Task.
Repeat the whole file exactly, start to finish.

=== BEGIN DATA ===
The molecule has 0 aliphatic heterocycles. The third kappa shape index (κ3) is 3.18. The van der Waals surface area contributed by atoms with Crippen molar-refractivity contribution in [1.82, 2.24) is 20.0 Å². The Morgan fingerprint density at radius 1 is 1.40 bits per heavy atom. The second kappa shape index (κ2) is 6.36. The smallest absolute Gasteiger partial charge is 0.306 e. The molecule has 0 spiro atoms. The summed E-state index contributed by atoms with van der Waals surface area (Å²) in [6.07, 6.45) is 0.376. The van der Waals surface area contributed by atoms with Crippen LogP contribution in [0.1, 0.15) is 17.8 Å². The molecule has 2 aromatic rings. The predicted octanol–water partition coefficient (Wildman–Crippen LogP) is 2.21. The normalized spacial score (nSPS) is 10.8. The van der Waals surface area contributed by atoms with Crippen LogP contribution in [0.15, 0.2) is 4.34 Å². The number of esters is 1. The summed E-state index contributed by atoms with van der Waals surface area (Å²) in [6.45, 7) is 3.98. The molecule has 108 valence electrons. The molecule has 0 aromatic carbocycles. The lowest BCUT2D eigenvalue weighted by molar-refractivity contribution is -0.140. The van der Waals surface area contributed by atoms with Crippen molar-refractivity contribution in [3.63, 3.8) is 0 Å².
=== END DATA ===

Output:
The molecule has 0 aliphatic heterocycles. The third kappa shape index (κ3) is 3.18. The van der Waals surface area contributed by atoms with Crippen molar-refractivity contribution in [1.82, 2.24) is 20.0 Å². The Morgan fingerprint density at radius 1 is 1.40 bits per heavy atom. The second kappa shape index (κ2) is 6.36. The smallest absolute Gasteiger partial charge is 0.306 e. The molecule has 0 spiro atoms. The summed E-state index contributed by atoms with van der Waals surface area (Å²) in [6.07, 6.45) is 0.376. The van der Waals surface area contributed by atoms with Crippen LogP contribution in [0.1, 0.15) is 17.8 Å². The molecule has 2 aromatic rings. The predicted octanol–water partition coefficient (Wildman–Crippen LogP) is 2.21. The normalized spacial score (nSPS) is 10.8. The van der Waals surface area contributed by atoms with Crippen LogP contribution in [0.15, 0.2) is 4.34 Å². The number of esters is 1. The summed E-state index contributed by atoms with van der Waals surface area (Å²) in [6.45, 7) is 3.98. The molecule has 108 valence electrons. The molecule has 0 aromatic carbocycles. The lowest BCUT2D eigenvalue weighted by molar-refractivity contribution is -0.140. The van der Waals surface area contributed by atoms with Crippen molar-refractivity contribution in [3.63, 3.8) is 0 Å².